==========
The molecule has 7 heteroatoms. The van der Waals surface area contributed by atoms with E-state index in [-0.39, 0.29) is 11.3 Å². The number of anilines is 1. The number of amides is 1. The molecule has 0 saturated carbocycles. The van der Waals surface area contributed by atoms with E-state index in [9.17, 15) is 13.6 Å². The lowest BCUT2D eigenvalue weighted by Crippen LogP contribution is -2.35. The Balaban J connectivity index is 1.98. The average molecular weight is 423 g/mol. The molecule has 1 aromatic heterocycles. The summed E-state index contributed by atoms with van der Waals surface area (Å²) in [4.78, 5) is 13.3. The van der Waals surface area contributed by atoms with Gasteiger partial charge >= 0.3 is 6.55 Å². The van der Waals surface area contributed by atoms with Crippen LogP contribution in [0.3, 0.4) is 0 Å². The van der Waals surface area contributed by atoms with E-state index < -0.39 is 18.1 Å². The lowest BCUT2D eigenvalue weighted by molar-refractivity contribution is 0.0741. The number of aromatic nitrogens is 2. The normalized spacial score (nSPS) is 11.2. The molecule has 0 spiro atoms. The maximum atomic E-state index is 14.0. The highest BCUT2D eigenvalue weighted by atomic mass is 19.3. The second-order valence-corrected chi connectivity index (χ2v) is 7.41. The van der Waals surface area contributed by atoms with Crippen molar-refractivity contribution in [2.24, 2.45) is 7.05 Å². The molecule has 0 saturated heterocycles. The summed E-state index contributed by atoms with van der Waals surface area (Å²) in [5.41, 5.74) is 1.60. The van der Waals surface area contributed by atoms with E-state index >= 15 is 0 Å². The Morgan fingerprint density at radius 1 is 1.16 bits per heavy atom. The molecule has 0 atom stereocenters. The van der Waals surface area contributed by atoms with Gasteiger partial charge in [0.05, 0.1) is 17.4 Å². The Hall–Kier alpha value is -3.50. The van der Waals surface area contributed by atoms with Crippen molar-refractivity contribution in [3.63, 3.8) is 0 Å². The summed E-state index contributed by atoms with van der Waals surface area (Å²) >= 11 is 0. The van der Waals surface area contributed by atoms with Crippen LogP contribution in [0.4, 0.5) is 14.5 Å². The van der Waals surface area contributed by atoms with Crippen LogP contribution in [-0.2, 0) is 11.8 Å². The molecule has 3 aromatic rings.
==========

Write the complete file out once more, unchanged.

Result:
The molecule has 7 heteroatoms. The van der Waals surface area contributed by atoms with E-state index in [-0.39, 0.29) is 11.3 Å². The number of anilines is 1. The number of amides is 1. The molecule has 0 saturated carbocycles. The van der Waals surface area contributed by atoms with E-state index in [9.17, 15) is 13.6 Å². The lowest BCUT2D eigenvalue weighted by Crippen LogP contribution is -2.35. The Balaban J connectivity index is 1.98. The average molecular weight is 423 g/mol. The molecule has 1 aromatic heterocycles. The summed E-state index contributed by atoms with van der Waals surface area (Å²) in [4.78, 5) is 13.3. The van der Waals surface area contributed by atoms with Gasteiger partial charge >= 0.3 is 6.55 Å². The van der Waals surface area contributed by atoms with Crippen LogP contribution in [0.3, 0.4) is 0 Å². The van der Waals surface area contributed by atoms with E-state index < -0.39 is 18.1 Å². The lowest BCUT2D eigenvalue weighted by molar-refractivity contribution is 0.0741. The number of aromatic nitrogens is 2. The normalized spacial score (nSPS) is 11.2. The molecule has 0 spiro atoms. The maximum atomic E-state index is 14.0. The highest BCUT2D eigenvalue weighted by atomic mass is 19.3. The second-order valence-corrected chi connectivity index (χ2v) is 7.41. The van der Waals surface area contributed by atoms with Crippen molar-refractivity contribution in [2.24, 2.45) is 7.05 Å². The molecule has 0 saturated heterocycles. The summed E-state index contributed by atoms with van der Waals surface area (Å²) in [5.41, 5.74) is 1.60. The van der Waals surface area contributed by atoms with E-state index >= 15 is 0 Å². The Morgan fingerprint density at radius 1 is 1.16 bits per heavy atom. The molecule has 0 atom stereocenters. The van der Waals surface area contributed by atoms with Gasteiger partial charge in [0.05, 0.1) is 17.4 Å². The Hall–Kier alpha value is -3.50. The van der Waals surface area contributed by atoms with Crippen molar-refractivity contribution in [3.63, 3.8) is 0 Å². The summed E-state index contributed by atoms with van der Waals surface area (Å²) >= 11 is 0. The van der Waals surface area contributed by atoms with Crippen LogP contribution in [0.4, 0.5) is 14.5 Å². The van der Waals surface area contributed by atoms with Crippen LogP contribution in [-0.2, 0) is 11.8 Å². The molecule has 3 aromatic rings.